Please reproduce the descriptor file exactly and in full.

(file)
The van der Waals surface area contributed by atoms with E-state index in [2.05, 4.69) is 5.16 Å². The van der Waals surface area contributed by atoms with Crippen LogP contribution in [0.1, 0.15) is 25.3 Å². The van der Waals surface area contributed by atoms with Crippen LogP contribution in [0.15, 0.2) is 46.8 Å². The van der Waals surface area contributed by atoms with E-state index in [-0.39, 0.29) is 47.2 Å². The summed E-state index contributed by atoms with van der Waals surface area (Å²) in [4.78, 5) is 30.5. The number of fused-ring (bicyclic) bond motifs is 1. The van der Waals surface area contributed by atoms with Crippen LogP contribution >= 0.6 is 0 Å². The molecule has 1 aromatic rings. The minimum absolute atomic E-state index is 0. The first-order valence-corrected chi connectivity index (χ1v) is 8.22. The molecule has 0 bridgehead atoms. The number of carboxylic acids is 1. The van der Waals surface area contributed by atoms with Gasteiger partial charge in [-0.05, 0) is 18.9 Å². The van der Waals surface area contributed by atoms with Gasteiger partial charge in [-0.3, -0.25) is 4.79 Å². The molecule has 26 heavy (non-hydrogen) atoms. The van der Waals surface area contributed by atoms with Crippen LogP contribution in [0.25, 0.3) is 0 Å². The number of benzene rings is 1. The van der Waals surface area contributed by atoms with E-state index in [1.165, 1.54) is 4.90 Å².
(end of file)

The van der Waals surface area contributed by atoms with E-state index in [2.05, 4.69) is 5.16 Å². The van der Waals surface area contributed by atoms with Crippen LogP contribution in [0.1, 0.15) is 25.3 Å². The van der Waals surface area contributed by atoms with Crippen LogP contribution in [0.15, 0.2) is 46.8 Å². The van der Waals surface area contributed by atoms with E-state index in [-0.39, 0.29) is 47.2 Å². The summed E-state index contributed by atoms with van der Waals surface area (Å²) in [4.78, 5) is 30.5. The number of fused-ring (bicyclic) bond motifs is 1. The van der Waals surface area contributed by atoms with Crippen LogP contribution >= 0.6 is 0 Å². The molecule has 1 aromatic rings. The minimum absolute atomic E-state index is 0. The first-order valence-corrected chi connectivity index (χ1v) is 8.22. The molecule has 0 bridgehead atoms. The number of carboxylic acids is 1. The van der Waals surface area contributed by atoms with Gasteiger partial charge in [-0.05, 0) is 18.9 Å². The van der Waals surface area contributed by atoms with Gasteiger partial charge in [-0.3, -0.25) is 4.79 Å². The molecule has 26 heavy (non-hydrogen) atoms. The van der Waals surface area contributed by atoms with Crippen LogP contribution in [0.25, 0.3) is 0 Å². The number of benzene rings is 1. The van der Waals surface area contributed by atoms with E-state index in [1.165, 1.54) is 4.90 Å².